Two years ago I embarked on a journey from London to be interviewed for the role of Creative Associate at NTW. I returned to the big smoke thinking that I had failed miserably as my interview went quite bad. The 'Wales' section in my future autobiography was to remain a figment of my imagination. However surprisingly I was given a reprieve, which I grabbed with both hands. I arrived at the second interview prepped and ready to give an account of myself which was a proper reflection of me. Finding out that I had been successful sent me over the moon. Couple of firsts for me, joining NTW would be my first full time role within the arts- scary, this was the first time I was living away from East London- kinda scary (home since I was 3) and first time I was more then 3 miles away from daughter for longer then a few weeks- really scary!
My first weekend at work was the 'Passion' in Port Talbot, and what a weekend it was. From sitting in on the rehearsals to making fish finger sandwiches - it was at this point that I realised this wasn't a normal set of people I was going to be working with. So once the dust had settled and I started to get my feet under the table many questions were posed and I needed to get my thinking cap on. Developing what had already been a very successful strand of the company in its inaugural year, 'Assembly' needed some changes but what were these changes? What was the social landscape of Wales? What was NTW’s reach outside of the communities it directly worked within? Clearly one way to find out - a bike ride across Wales to get to know the landscape and indulge in some much needed research. What started as a bit of joke quite rapidly became a reality. The day drew nearer, my nerves started to frail a bit, could I pull out? I thought of excuses and reasons why this wasn’t a good idea. However the adventurer in me knew this would be an amazing experience and I would cycle away better for it. So I went for it! Two weeks of peddle power in order to understand the geography, people and really get a sense of Wales.
So after an amazing two weeks of learning, meeting and cycling - my brain was full to the rafters with ideas and possibilities of what Assembly could become and how the current model could be developed further, more importantly I realised what it shouldn't become. So with further research and thoughts, the decision was taken to launch the new look 'Assembly'. An 'Assembly' event, which would be democratically elected, suggested by individuals, companies or groups, from four regions across Wales and picked by you the general public and delivered by a team of trained practitioners. I now needed a team - the 'A-Team' (Assembly Team).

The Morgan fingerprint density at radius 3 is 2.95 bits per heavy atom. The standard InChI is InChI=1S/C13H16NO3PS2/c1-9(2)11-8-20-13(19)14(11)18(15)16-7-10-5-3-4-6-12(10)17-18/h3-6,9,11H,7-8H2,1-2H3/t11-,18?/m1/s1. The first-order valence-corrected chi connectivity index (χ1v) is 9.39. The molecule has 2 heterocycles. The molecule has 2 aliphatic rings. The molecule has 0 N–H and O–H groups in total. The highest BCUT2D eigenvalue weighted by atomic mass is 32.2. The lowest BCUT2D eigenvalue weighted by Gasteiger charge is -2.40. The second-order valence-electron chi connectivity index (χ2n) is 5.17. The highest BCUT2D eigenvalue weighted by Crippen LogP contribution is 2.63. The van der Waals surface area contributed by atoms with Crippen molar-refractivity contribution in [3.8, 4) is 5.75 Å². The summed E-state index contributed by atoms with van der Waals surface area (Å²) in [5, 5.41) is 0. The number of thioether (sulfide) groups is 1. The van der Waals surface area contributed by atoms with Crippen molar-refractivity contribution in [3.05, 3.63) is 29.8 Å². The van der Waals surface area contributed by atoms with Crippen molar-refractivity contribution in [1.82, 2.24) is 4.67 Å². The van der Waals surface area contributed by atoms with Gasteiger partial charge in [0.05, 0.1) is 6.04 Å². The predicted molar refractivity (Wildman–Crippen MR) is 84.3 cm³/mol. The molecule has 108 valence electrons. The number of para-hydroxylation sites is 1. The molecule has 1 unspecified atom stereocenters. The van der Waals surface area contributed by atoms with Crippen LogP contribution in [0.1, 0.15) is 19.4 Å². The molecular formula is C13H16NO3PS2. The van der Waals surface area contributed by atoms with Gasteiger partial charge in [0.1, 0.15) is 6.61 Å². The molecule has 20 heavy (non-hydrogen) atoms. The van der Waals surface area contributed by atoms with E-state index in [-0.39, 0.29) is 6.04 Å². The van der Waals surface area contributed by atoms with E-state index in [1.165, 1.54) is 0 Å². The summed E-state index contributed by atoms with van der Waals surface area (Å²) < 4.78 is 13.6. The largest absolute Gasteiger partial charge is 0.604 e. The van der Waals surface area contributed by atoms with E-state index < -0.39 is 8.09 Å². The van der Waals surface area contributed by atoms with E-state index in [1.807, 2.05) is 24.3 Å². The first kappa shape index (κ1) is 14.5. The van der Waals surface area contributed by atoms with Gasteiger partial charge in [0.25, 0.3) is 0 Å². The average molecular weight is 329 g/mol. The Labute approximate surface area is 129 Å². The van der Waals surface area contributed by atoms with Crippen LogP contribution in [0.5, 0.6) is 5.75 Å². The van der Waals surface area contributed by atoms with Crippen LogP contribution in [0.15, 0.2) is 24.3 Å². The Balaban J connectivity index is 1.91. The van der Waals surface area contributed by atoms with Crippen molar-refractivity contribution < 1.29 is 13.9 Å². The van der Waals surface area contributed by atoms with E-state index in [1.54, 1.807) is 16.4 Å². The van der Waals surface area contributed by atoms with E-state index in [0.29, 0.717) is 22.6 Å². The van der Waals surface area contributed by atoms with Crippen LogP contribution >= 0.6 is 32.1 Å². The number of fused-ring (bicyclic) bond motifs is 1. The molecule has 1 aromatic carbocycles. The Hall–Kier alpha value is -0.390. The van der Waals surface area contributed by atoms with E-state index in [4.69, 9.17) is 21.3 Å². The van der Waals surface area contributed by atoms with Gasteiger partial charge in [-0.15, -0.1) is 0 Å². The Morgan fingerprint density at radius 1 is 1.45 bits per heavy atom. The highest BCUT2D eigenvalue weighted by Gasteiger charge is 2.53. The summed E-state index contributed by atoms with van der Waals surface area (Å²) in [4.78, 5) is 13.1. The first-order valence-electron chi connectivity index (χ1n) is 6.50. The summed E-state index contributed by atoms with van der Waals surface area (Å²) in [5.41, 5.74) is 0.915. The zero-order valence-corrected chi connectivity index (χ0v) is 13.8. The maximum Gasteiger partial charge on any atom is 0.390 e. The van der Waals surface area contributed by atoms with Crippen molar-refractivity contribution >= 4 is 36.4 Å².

After this the job of getting the message out for proposals got underway:
We received a great deal of interest and the voting certainly caught the public imagination and after quite a hectic last few hours, a proposal from Splott & Adamsdown emerged victors for the first democratically elected NTW Assembly.
The second in West Wales took place in Carmarthen-
The third in Mid Wales in Machynlleth -
The fourth in North Wales in Glynllifon -
Each Assembly dealt with issues ranging from young people and their role within their community to NHS provisions and planned cuts, multi-national companies moving into town to access of local parks and public spaces. We worked with a range of people from across Wales and empowered communities to speak up about pertinent local issues.
After the first four we evaluated and thought about what the next stage might be:
Out of this evaluation came a sense that we needed to spend longer and provide more resources and really take the debate to the next level - a decision was made to launch the first NTW Super Assembly.
Ideas and proposals came in from all corners of Wales, the public voted their preferred proposals and the winners came in the form of Bangor Youth Group (BYGS) and their proposal to engage in 'why there was such a lack of opportunities for young people in Bangor'. The final event utilised local politicians, social experiments and young people to create the premise of our 'Super Assembly'.
So after all that excitement one might wonder what could possibly be next. Well fear not, we have an idea, let's take Assembly on to the international stage - test it out somewhere different, why not Japan?
So here I am feeling ready but quite nervous and extremely excited to export this model, which has been developed through various stages to a point where we are quietly confident that it will cause a stir in the 'land of the rising sun'.
What’s it going to be? Well a performance debate event of course! We want it to take place during our residency in Tokyo at the New National Theatre. Using some of the themes from the play 'Opportunity of Efficiency' - Energy, Efficiency, Economy and Environment, we are aiming to create an event, which creates debate and discourse. We will involve the Welsh public and their views and opinions through short videos created in Wales and have their Japanese counterparts share views also through videos. So keep you eyes and ears locked in and listening as ‘Assembly’ goes global.
Finally that brings me to the fact that this is my final ‘Assembly’ project as Creative Associate and boy has it been 2 years to remember. From a train from Paddington to biking over the 'mountains' in Wales to the streets of Tokyo - can't complain but can certainly say that there is a twinge of sadness. As I pass this on to my successor there is certainly a sense of passing on a project, which has caught the imagination, enabled and empowered all those involved. What will the next stage be? Where will it go next? Watch this space!
But before that keep watching to find out how I get on in Japan - feed me your thoughts about the themes of Energy, Efficiency, Environment and Economy or just see how I get on.
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